To discuss how marginalization hurts a community in Joy Kogawa’s novel, one should first identify the community that’s been mistreated. In Obasan, that community is Japanese Canadians.
Aunt Emily says that this community has become accustomed to marginalization. In the first letter/diary entry that Naomi reads from Aunt Emily’s package, Aunt Emily states, “We’re used to the prejudice by now after all these long years.” However, once Japan bombs the United States, Canada, America’s ally during World War II, transforms their prejudice into, according to Aunt Emily, “hoodlumism.”
This accelerated racism hurts the general Japanese Canadian community in several ways. People stop buying from their shops, their newspapers are shut down, their possessions are requisitioned, and, eventually, they’re displaced, put in internment camps, and forced to perform grueling labor. In other words, the marginalization turned this community into enemies and criminals. Aunt Emily writes that such marginalization means that they're treated “worse than livestock.”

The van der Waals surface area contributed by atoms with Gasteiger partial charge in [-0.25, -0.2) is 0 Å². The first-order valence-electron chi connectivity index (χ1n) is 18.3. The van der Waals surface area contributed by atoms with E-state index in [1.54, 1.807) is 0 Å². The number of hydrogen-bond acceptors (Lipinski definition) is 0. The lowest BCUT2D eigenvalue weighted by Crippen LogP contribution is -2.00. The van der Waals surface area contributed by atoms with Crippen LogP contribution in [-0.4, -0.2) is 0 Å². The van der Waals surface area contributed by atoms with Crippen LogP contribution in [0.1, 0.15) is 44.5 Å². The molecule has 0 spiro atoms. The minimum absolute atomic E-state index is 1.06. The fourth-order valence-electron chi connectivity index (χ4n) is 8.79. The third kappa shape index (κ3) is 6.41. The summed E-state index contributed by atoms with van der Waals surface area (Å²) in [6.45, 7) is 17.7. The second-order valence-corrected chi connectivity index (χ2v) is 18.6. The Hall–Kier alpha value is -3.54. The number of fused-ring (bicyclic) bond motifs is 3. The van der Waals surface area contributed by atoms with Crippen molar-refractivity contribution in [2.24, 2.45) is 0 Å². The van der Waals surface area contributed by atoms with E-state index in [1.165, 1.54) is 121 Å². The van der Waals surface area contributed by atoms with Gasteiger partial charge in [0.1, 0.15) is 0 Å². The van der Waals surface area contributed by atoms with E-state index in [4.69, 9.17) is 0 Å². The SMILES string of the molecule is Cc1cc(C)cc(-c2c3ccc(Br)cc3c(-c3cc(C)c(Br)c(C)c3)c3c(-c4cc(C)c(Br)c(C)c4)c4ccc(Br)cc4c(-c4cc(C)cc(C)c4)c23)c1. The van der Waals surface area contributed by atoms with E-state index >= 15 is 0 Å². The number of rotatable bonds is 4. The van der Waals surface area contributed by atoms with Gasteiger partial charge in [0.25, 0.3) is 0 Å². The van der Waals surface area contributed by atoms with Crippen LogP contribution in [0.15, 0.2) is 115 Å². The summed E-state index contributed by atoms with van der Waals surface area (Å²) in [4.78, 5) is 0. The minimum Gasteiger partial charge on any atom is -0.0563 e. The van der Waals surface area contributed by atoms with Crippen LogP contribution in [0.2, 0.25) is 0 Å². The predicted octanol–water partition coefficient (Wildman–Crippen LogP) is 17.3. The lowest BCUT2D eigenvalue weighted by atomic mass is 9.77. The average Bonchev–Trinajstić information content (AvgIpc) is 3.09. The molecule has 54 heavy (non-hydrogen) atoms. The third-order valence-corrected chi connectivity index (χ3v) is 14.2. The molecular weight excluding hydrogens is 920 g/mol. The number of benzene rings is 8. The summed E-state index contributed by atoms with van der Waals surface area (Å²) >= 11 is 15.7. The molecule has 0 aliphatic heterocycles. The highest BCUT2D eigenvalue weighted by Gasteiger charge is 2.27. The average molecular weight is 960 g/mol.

For one specific example, think about how the brutal past causes Obasan’s silence. It’s as if her voice has been buried by the sundry marginalization that she’s had to endure. Another specific example arrives via Stephen and the marginalization that he has to face in grade school. At the end of chapter 12, Naomi relays one scene in which a girl with “long ringlets” calls him a slur to his face.
Concerning Aunt Emily, consider how her approach to her community’s marginalization contrasts with that of Obasan. Obasan is laconic while Aunt Emily is forcefully articulate. Near the start of chapter 27, Naomi describes Aunt Emily as a “heap of words.” For Aunt Emily, words are central in ensuring that neither readers nor Canada forget its racist past. “It matters to get the facts straight,” says Aunt Emily. “Reconciliation can’t begin without mutual recognition of facts.” These facts will be conveyed with words that accurately portray what happened.